In 2012, she had big dreams. She had traveled several times between Saint Lucia and the United States and was now looking forward to finally settling down on her native island and creating for herself and her family a stable environment.
She planned to purchase farmlands and start a farming project. Juliette “Gigi” McFarlane told the STAR she was very excited about her future.
“After looking around,” she recalled “I took a special interest in some five acres of land with a few mature trees at Cacao, Babonneau.”
She talked over her ambition with a friend whose husband is an attorney.
“She told me that he would help me sign off on the purchase,” Gigi recalled. “I have a lawyer whom I have dealt with before, but I decided to give my friend’s husband a try. One morning after talking to his wife, the lawyer called me.”
The early morning call took Gigi by surprise. She caught herself wondering about his eagerness. What she was proposing wasn’t such a big deal, after all.
On March 12, 2013, Gigi says, a cheque was written by the bank to her friend’s husband, in the sum of EC$120,000 for the purchase of the land, plus EC$4,800 in tax fees. Gigi believed she was now one step closer to realizing her dream. Harsh reality soon hit her.
“On Easter Monday of 2013,” Gigi recalled, “I got a call from the attorney. He said he no longer had my money, since his account had been defrauded. Of course, I could not understand what he was saying, so I asked him to explain. He said, quite calmly, that someone with access to his firm’s accounts had cleaned out his clients’ account. He said he hoped to get the money back from his insurance.”
Some friends advised Gigi to call the bank. She did so the next day. She met the branch manager and a loans officer. They placed a conference call with the attorney in question.
“They too had a hard time following what the lawyer told them,” Gigi told the STAR, “so they asked him to put in writing what had happened and submit the report to the bank.”
Following the conference call, Gigi went to see the lawyer. He seemed unconcerned in the circumstances. “I was going out of my mind,” she revealed. “He tried to calm me down and assured me that everything would be resolved in a matter of weeks, since his insurance was going to cover his claim. But I just wanted my money.”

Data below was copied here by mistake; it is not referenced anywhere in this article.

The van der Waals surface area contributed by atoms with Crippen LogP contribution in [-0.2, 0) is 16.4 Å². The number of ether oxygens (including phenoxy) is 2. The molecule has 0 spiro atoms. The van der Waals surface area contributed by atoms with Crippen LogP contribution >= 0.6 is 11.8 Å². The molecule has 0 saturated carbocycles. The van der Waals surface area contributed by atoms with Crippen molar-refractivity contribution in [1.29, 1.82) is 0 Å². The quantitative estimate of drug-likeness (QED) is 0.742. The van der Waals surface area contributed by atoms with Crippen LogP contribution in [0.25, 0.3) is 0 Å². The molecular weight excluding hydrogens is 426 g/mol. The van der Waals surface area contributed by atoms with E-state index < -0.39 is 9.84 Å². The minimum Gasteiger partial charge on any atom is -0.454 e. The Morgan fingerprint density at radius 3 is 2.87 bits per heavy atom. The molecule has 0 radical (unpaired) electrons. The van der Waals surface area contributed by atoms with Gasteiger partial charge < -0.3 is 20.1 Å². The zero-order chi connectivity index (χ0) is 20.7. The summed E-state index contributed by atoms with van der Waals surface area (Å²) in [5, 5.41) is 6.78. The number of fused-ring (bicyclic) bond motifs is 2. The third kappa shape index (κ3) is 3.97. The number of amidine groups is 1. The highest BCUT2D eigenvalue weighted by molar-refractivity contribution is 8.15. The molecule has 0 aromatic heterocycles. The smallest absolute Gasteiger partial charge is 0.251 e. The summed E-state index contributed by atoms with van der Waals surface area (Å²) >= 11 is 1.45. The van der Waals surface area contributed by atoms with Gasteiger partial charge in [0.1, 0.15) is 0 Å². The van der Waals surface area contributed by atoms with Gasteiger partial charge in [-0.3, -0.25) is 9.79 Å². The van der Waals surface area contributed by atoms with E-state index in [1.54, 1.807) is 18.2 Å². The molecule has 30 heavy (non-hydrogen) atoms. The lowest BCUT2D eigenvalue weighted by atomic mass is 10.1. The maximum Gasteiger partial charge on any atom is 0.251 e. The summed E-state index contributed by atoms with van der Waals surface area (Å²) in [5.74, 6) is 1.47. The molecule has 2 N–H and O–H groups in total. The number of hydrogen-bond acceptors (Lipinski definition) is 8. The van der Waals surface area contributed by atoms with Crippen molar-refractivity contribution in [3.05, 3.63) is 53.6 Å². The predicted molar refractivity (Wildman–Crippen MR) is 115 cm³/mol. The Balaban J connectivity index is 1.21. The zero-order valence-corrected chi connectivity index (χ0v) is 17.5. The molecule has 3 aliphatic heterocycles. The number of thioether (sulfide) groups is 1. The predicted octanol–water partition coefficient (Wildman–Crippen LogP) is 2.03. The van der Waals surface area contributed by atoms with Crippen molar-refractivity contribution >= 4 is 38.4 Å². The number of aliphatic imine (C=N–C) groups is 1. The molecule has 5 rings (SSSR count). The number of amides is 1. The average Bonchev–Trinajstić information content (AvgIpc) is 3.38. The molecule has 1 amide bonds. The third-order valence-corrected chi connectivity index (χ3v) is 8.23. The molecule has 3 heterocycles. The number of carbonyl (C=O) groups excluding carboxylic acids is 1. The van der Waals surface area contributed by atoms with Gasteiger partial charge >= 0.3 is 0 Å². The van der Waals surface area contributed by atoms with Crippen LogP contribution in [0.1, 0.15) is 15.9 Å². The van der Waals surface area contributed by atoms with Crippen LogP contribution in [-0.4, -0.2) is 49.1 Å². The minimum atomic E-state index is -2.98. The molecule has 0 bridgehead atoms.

She called her friend, the lawyer’s wife, who tried to assure her that everything would be okay. One year later, Gigi still has not received a penny from the lawyer.
“In the meantime I am paying a mortgage and I have no idea when I am going to get my money back,” Gigi told the STAR. She made a report to the police a year or so ago but they offered little comfort.
We contacted the lawyer at the center of the matter. Henry Joseph repeated to us the story he had told Gigi. He added that some time last year a number of chambers had been defrauded, including his own.
“The difference is that we are the only ones taking the matter to court,” he said. Taking whom to court?
We asked whether he fully appreciated Gigi’s situation. “Well,” he said, “the matter is in court. You know how the court process goes. We are now awaiting a hearing date. There is nothing more we can do.”
Gigi has engaged the services of another lawyer whom she told the STAR has filed a case against Henry Joseph. She, too, is awaiting a court date. Meanwhile Gigi finds herself deeper and deeper in debt.
“If this man [Joseph] had at least made some attempt to give me back my money a little at a time, I would have understood. Right now, the land I wanted to purchase is no longer available. I am now unemployed, with a mortgage I cannot pay. What a nightmare.”
In Next Weekend’s STAR: Were local lawyers really scammed or are some of them operating their own con game at the expense of trust clients like Gigi?